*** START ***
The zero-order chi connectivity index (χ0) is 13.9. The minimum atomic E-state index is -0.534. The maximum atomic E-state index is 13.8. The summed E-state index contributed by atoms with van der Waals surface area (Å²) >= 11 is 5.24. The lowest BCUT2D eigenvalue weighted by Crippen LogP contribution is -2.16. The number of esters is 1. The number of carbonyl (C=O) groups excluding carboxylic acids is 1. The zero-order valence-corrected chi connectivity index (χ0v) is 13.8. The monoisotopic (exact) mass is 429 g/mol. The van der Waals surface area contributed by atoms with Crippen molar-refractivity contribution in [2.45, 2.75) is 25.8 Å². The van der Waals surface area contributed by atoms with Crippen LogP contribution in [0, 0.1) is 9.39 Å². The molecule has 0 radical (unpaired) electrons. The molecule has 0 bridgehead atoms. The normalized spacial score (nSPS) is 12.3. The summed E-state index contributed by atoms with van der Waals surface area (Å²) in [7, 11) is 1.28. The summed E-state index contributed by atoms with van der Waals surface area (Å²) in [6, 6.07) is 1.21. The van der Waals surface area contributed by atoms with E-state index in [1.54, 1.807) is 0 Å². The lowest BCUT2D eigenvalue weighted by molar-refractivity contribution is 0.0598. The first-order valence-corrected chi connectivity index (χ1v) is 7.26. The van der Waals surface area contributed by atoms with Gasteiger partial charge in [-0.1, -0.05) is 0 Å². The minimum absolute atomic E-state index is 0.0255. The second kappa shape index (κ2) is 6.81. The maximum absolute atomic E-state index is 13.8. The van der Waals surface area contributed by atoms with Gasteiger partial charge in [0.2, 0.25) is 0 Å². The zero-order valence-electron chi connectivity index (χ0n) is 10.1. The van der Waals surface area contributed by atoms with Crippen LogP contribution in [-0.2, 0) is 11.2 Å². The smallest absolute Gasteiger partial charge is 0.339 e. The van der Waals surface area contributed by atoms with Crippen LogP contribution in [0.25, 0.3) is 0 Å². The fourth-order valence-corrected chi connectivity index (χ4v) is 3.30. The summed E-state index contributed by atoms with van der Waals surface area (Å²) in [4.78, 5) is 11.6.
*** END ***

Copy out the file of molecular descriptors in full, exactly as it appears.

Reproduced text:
The zero-order chi connectivity index (χ0) is 13.9. The minimum atomic E-state index is -0.534. The maximum atomic E-state index is 13.8. The summed E-state index contributed by atoms with van der Waals surface area (Å²) >= 11 is 5.24. The lowest BCUT2D eigenvalue weighted by Crippen LogP contribution is -2.16. The number of esters is 1. The number of carbonyl (C=O) groups excluding carboxylic acids is 1. The zero-order valence-corrected chi connectivity index (χ0v) is 13.8. The monoisotopic (exact) mass is 429 g/mol. The van der Waals surface area contributed by atoms with Crippen molar-refractivity contribution in [2.45, 2.75) is 25.8 Å². The van der Waals surface area contributed by atoms with Crippen LogP contribution in [0, 0.1) is 9.39 Å². The molecule has 0 radical (unpaired) electrons. The molecule has 0 bridgehead atoms. The normalized spacial score (nSPS) is 12.3. The summed E-state index contributed by atoms with van der Waals surface area (Å²) in [7, 11) is 1.28. The summed E-state index contributed by atoms with van der Waals surface area (Å²) in [6, 6.07) is 1.21. The van der Waals surface area contributed by atoms with E-state index in [1.54, 1.807) is 0 Å². The lowest BCUT2D eigenvalue weighted by molar-refractivity contribution is 0.0598. The first-order valence-corrected chi connectivity index (χ1v) is 7.26. The van der Waals surface area contributed by atoms with Gasteiger partial charge in [-0.1, -0.05) is 0 Å². The minimum absolute atomic E-state index is 0.0255. The second kappa shape index (κ2) is 6.81. The maximum absolute atomic E-state index is 13.8. The van der Waals surface area contributed by atoms with Gasteiger partial charge in [0.2, 0.25) is 0 Å². The zero-order valence-electron chi connectivity index (χ0n) is 10.1. The van der Waals surface area contributed by atoms with Crippen LogP contribution in [-0.2, 0) is 11.2 Å². The smallest absolute Gasteiger partial charge is 0.339 e. The van der Waals surface area contributed by atoms with Crippen LogP contribution in [0.25, 0.3) is 0 Å². The fourth-order valence-corrected chi connectivity index (χ4v) is 3.30. The summed E-state index contributed by atoms with van der Waals surface area (Å²) in [4.78, 5) is 11.6.